China’s grand canal completed in the thirteenth century and stretching almost 1,200 miles (1, 930 km) from northern Beijing to Hangzhou in the south, is the oldest still in use today. Although the most ancient part of this waterway dates as far back as 486 B.C.E., canals had been in use for irrigation and transportation for centuries prior to this. The earliest evidence suggests that artificial waterway were excavated and in use across Iraq and Syria by 4000 B.C.E. The Invention of Canal
The Invention of Canal
The first British canal, the Fossdyke, was built by the Romans, but it was not until the birth of the industrial revolution in the mid-eighteenth century that the construction of a canal network began in earnest eventually totalling almost 4, 000 miles (6, 440 km) canal systems also proliferated throughout Europe and the united state, with horse- draw barges providing the principal means of cheap transportation for coal, cotton, and other commodities.
The advent of railroads in the mid-nineteenth century spelled the beginning of a decline for British canals, many of which fell into disuse for more than a hundred years until their rediscovery for boating vacations, in mainland Europe and North America, however, the distance to be traveled were much greater.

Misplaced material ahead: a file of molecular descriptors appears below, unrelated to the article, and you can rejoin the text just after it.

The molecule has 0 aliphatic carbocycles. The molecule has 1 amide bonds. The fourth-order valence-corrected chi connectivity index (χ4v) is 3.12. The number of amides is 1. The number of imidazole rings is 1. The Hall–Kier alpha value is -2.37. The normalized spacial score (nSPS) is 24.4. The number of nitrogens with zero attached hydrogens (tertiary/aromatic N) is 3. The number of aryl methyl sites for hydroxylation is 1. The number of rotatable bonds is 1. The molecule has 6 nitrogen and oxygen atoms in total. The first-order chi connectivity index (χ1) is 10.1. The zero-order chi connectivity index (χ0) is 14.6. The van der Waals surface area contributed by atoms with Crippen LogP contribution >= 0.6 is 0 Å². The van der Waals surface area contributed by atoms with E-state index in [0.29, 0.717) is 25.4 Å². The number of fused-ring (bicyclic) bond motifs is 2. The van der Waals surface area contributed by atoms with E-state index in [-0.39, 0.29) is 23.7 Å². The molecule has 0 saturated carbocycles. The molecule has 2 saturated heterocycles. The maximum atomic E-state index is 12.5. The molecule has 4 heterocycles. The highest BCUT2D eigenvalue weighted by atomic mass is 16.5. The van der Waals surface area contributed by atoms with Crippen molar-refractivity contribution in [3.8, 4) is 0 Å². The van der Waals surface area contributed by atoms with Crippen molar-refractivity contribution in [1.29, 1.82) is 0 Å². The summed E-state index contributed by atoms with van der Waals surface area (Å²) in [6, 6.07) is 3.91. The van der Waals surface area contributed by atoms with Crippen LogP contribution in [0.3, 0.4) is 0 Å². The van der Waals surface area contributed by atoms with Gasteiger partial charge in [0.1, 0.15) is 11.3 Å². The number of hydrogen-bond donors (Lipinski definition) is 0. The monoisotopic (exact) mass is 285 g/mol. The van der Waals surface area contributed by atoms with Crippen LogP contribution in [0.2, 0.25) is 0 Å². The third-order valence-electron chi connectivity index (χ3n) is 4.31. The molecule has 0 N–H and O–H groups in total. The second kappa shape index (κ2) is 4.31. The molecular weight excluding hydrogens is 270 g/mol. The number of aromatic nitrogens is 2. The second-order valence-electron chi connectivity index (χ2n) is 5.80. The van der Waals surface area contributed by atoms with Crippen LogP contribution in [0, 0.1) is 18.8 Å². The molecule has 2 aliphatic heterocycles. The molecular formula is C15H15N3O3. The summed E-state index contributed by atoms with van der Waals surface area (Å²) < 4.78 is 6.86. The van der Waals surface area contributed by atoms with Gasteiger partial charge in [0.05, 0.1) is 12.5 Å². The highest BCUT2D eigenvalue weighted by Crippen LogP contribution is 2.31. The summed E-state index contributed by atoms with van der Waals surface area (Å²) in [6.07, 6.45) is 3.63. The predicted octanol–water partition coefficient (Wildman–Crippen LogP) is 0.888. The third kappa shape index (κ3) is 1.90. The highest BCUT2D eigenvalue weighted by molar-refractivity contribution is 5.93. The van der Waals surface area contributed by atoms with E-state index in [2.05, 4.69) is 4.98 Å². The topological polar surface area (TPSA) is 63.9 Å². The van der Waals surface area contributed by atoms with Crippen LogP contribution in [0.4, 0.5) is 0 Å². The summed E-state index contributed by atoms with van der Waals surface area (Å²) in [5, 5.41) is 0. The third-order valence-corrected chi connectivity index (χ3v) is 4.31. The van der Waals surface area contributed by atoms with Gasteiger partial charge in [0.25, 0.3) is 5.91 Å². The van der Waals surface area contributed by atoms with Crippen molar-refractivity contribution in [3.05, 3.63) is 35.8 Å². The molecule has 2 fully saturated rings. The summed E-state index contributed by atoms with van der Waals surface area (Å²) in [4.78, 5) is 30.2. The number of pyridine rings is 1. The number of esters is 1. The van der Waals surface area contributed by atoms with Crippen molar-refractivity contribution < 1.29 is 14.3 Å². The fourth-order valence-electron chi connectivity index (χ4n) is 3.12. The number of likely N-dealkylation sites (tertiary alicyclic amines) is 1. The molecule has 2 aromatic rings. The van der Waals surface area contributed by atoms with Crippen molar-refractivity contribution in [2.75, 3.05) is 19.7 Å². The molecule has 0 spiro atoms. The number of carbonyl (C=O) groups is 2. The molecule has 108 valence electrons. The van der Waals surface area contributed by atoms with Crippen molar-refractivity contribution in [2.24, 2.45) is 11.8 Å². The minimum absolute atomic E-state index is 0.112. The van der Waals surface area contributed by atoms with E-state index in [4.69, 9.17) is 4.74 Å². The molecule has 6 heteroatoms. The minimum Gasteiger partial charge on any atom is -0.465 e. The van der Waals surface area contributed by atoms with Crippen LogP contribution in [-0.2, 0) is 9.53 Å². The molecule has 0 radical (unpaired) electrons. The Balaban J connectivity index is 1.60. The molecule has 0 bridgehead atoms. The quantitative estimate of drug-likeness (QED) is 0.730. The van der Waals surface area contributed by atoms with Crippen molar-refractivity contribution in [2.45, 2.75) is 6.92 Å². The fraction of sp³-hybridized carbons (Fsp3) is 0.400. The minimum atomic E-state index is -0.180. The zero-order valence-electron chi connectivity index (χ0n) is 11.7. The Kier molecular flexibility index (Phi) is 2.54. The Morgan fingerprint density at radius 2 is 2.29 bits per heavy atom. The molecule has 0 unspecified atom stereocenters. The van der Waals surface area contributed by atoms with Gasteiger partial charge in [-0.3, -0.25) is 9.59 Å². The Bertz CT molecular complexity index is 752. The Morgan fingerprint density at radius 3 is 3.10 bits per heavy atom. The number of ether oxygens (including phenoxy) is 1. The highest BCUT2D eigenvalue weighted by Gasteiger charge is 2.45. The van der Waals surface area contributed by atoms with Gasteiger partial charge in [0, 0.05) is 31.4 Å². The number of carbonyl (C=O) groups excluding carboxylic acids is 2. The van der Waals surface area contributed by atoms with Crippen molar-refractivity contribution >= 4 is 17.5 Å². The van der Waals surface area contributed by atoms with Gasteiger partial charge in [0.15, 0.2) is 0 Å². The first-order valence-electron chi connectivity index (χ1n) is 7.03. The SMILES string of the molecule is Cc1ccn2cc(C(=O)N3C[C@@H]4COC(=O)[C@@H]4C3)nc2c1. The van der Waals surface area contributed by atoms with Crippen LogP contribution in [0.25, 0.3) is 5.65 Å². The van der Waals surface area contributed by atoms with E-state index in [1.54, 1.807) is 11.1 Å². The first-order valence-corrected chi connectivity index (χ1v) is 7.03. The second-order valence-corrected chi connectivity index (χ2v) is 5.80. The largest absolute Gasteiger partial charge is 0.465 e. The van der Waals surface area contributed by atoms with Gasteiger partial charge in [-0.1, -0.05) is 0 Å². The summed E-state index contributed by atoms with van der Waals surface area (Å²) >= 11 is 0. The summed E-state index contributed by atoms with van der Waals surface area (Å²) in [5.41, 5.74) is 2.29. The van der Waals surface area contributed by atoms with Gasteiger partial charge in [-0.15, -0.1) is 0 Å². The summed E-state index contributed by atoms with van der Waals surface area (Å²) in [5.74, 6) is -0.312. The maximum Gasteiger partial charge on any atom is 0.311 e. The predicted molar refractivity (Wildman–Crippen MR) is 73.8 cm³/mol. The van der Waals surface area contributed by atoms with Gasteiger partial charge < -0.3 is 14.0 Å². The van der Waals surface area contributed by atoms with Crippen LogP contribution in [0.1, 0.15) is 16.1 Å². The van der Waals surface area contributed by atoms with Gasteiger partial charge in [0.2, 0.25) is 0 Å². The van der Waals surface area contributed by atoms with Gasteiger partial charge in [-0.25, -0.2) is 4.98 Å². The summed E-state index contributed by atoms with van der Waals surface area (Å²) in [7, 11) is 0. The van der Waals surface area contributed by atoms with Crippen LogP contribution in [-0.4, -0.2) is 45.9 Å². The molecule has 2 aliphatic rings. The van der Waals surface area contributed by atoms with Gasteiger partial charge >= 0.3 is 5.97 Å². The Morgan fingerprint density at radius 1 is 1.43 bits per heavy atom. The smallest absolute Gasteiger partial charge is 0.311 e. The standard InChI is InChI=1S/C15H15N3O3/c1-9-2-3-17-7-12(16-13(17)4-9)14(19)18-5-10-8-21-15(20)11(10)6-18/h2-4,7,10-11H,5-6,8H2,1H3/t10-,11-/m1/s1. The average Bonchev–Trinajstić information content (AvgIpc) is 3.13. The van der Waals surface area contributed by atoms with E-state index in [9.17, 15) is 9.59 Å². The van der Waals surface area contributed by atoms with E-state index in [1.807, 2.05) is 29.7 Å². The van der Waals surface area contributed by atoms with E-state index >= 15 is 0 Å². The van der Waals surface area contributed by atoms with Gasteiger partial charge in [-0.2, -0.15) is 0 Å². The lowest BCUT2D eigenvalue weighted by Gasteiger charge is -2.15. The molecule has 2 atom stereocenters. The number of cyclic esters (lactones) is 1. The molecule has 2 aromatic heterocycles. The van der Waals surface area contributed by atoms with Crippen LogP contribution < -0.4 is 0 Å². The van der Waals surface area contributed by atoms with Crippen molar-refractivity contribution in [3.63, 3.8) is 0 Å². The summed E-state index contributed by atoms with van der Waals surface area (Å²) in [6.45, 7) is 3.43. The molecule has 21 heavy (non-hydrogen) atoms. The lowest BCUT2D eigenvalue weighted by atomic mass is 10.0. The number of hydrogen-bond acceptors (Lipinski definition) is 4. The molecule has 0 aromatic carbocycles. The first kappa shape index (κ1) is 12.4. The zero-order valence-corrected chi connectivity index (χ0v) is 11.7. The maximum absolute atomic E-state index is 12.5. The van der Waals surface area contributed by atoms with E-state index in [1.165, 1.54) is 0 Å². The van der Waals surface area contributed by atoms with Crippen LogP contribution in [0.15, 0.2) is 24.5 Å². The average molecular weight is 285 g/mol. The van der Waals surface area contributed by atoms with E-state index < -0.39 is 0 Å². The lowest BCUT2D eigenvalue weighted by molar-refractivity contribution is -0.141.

Despite the arrival of the railroad’s investment was warranted in wide and deep canals to admit seagoing ships into the heart of those continents industry has reaped the benefits of canal-borne bulk transportation to this day.
Perhaps the most famous canals are those that have drastically shortened circuitous and treacherous sea voyages, including the Suez canal of 1869, linking Europe and the East, and the Panama canal of 1914 between the Pacific and the Atlantic both remarkable testaments to engineering vision.